Behind the Walls: Chicken Abuse in Agribusiness
Perhaps, each of us has been at least once familiar with chickens, whether in the house where some of the households kept them, in a neighbor’s house, sometimes chickens are also placed in small running zoos, or just on TV. Depending on the country, some people have interacted with these birds more often than others. Unfortunately, these birds have always been seen as the target for just one purpose - food consumption - meat and eggs. Of course, no one denies the well-known fact that meat comes from animals, but only a little amount know what methods are used, how cruelly animals are treated in factory farms. This could make one think if the everyday habits are worth animals’ suffering?
Billions of chickens across the globe are kept and raised for commercial purposes, slaughtered every day, and badly treated in factory farms. This does not only harm animals, but poultry farming also affects the environment and concerns consumer safety. Domesticated birds’ meat is the most popular almost in every country of the world. For some reason a lot of people do not take birds into consideration, and, in case if they refuse consuming meat, they only exclude red meat, i.e, beef, buffalo, pork.
As it was mentioned above, chickens are raised and slaughtered for meat and eggs. Those who are used for meat purposes are called broilers and those chickens that are raised for egg production are called layers. In 2016, the United Nations estimated approximately 66 billion chickens slaughtered for food. From the statistics, it can be seen that chickens are slaughtered in every country of the world, they only differ by per capita consumption. Some countries are marked as white, meaning there is no information about that particular country’s production or those where the slaughter does not occur. Although there is no data on the chicken slaughterhouses in the white marked countries, it does not mean that this type of meat is not consumed there. Some of the countries may not have currently operating chicken slaughterhouses, instead, they import meat and eggs.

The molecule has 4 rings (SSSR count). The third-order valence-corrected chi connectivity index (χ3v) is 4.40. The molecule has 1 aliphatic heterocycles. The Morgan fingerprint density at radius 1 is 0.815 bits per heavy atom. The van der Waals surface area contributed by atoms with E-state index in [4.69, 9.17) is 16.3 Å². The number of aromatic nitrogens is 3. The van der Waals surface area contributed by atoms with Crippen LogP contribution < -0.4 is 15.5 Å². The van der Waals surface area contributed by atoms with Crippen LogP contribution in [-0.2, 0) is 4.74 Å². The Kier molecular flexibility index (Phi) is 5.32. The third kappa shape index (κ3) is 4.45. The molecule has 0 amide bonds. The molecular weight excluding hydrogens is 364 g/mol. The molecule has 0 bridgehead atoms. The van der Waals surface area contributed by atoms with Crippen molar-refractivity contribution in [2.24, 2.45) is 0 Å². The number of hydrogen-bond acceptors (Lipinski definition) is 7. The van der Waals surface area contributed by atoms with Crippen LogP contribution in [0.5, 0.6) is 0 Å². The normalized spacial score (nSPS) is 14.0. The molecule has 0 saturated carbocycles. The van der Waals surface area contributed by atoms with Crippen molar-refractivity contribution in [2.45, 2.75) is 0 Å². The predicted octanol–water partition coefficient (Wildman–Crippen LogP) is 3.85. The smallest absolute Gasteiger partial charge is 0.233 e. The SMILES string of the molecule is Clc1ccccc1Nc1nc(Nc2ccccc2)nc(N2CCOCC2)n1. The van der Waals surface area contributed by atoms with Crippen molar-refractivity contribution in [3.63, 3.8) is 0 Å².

Chickens are intelligent, inquisitive animals. According to the experts in animal behavior, chickens are capable of solving problems. Dr. Chris Evans, one of the animal behaviorists, said that by not mentioning animals and listing these attributes, people assume that he talks about monkeys. Chickens use to forming friendships in nature, “recognize one another,” “develop a pecking order,” etc. But these all become impossible when these birds are cramped in the factory farms either in crowds or in tiny cages.
At the present time, chickens are fed with drugs to make birds grow fast and bigger. Because of the consumers’ habits, the chicken parts became more popular, thus, in agribusiness, chickens are now raised with “thicker breast, fatter wings, and chubbier drumsticks.”
Broiler chickens are those chickens raised for meat purposes. Broiler chickens are oftentimes raised indoors, in a crowded facility where chickens are not capable of spreading their wings or sunbath as they are used to doing in nature. In factory farms, chickens live very short and in pain. In agribusiness, chickens only reach 47 days old, although sometimes it varies from 21 to 170 days.
Broiler chickens are selectively bred, and the criteria are usually those birds who can grow large breast muscles. Broiler chickens’ life in factory farms starts in hatcheries. After one day, they are moved to conveyor belts where they get vaccinated.
See the broiler chicken production statistics of the United States.
Chickens raised for eggs
In 2019, the global egg production was estimated as more than 82.17 million metric tons. In the United States only, approximately 376 million hens are raised for egg production purposes. Chickens’ sex matters in the industry. When female chickens are grown up, they are moved to the facility where they can lay eggs or be slaughtered for food. Male chicks are considered useless in the egg industry because they cannot lay eggs and they cannot be slaughtered for the meat industry. They are cruelly killed with such methods as crushing, drowning, or burning to death. Some male chicks are suffocating in the trash bags.
In nature, chickens can live more than 10 years, but in cages they become exhausted, and after their egg production begins to fail, they are sent to slaughter. Thousands of chickens per week that do not seem “profitable” are beaten or gassed to death.
As it was mentioned above, there are practices done on farm animals that are considered “normal” and usually are not covered by laws. Despite the lack of protection under the law and opposing the general definition of cruelty, animals, including chickens, are inflicted unnecessary pain and suffering.